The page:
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Supreme Court hears challenges to affirmative action in college admissions



The conservative-majority Supreme Court on Monday began hearing oral arguments on whether to end affirmative action in cases challenging policies at the University of North Carolina and Harvard University.

Affirmative action, introduced to redress historic discrimination, has been a contentious issue for years, strongly supported by educational institutions and corporate America as vital to fostering diversity and condemned by conservatives as antithetical to the notion that racial equality means that all races are treated the same.

The Supreme Court, which has a 6-3 conservative majority, is hearing back-to-back oral arguments in the UNC and Harvard cases; the session is likely to last several hours. The arguments against affirmative action are being brought by a group called Students for Fair Admissions, led by conservative activist Ed Blum.

As affirmative action supporters rallied outside the courthouse, the first oral argument on UNC’s policy began with Justice Sonia Sotomayor questioning the challengers’ lawyer, Patrick Strawbridge, on how college administrators can assess applicants from diverse socio-economic backgrounds without considering race.

“Sometimes race does correlate to some experiences and not others,” Sotomayor said. “If you are Black, you are more likely to be in an under-resourced school. You are more likely to be taught by teachers who are not as qualified as others. You are more likely to be viewed as having less academic potential.”

Chief Justice John Roberts and Justice Brett Kavanaugh, both conservatives, and liberal Justice Elena Kagan probed whether, if race could not be considered, universities could enact race-neutral policies that were intended to lead to more racial diversity, a major potential follow-on issue were the court to end affirmative action.

Liberal Justice Ketanji Brown Jackson pushed back on Strawbridge’s description of UNC’s process, saying race is never considered alone.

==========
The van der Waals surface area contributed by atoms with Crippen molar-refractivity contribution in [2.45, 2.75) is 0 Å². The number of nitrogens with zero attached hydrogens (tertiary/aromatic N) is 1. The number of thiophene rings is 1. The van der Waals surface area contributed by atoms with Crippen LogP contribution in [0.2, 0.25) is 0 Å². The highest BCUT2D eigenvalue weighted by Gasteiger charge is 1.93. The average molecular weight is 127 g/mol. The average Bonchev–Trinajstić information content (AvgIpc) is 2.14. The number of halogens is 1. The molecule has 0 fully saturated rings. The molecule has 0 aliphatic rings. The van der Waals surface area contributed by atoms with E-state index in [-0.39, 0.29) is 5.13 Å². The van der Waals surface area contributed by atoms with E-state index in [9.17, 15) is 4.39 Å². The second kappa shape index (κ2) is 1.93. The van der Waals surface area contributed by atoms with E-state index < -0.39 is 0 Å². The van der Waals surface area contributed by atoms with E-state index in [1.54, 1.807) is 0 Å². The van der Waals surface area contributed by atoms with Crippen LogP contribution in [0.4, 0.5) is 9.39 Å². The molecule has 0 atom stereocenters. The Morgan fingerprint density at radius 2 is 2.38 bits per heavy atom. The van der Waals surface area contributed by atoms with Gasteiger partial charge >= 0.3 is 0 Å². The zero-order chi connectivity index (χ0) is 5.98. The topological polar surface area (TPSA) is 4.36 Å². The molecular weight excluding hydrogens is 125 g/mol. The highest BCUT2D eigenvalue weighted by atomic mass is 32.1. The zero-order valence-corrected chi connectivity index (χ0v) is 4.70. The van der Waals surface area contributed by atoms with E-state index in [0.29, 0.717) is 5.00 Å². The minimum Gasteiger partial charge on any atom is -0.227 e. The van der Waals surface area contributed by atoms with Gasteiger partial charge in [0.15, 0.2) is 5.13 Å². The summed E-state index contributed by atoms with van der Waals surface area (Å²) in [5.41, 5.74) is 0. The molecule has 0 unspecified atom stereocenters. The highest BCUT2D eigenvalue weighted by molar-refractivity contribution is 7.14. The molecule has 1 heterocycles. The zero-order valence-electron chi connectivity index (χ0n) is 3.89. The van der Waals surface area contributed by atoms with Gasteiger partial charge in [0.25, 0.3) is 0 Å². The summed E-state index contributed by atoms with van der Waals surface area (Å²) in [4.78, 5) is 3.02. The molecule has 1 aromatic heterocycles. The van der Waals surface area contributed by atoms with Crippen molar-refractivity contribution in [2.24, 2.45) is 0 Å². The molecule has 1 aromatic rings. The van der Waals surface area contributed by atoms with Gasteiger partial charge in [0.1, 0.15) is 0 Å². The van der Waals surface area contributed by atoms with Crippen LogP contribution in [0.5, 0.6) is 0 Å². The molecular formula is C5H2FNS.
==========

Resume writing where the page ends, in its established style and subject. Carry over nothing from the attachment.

“You haven’t demonstrated or shown one situation in which all they look at is race and take from that stereotypes and other things. They are looking at the full person,” she said.

The university is not solely considering race “just because somebody checks a box,” she added.

The group’s lawyers have asked the justices to overturn a 2003 ruling on Grutter v. Bollinger, in which the court said race could be considered as a factor in the admissions process because universities had a compelling interest in maintaining a diverse campus. The legal debate was left unresolved by a fractured 1978 Supreme Court ruling in which the justices prohibited racial quotas but left the door open to some consideration of race.

In 2016, the last time the Supreme Court ruled on affirmative action, the justices narrowly upheld the admissions policy at the University of Texas at Austin on a 4-3 vote with conservative Justice Anthony Kennedy, who has since retired, casting the deciding vote.

The court shifted to the right following former President Donald Trump’s appointment of three conservative justices. President Joe Biden’s appointment of Jackson did not change the ideological balance of the bench, as she replaced fellow liberal Justice Stephen Breyer. As Jackson previously served on Harvard’s board of overseers, she has stepped aside from that case and will only participate in the North Carolina dispute.

Blum’s group argues that any consideration of race in university admissions is unlawful under both federal law that bars discrimination in education and the equal protection clause of the 14th Amendment to the Constitution. They argue that the UNC admissions policy discriminates against white and Asian applicants and that the Harvard policy discriminates against Asians. In both cases, lower courts ruled in favor of the universities.

In defending their policies, the universities and their supporters — including the Biden administration, civil rights groups, businesses and former military leaders — argue that excluding someone based on race is completely different to seeking diversity on campus. The universities say race is just one factor that is considered as part of broad individualized analysis of each applicant.

If affirmative action is ended, those defending the practice say, race-neutral policies aimed at achieving diversity will often fail, leading to a decline in Black and Hispanic enrollment. The challengers point to examples in the nine states that already ban the practice as evidence that consideration of race is not essential.



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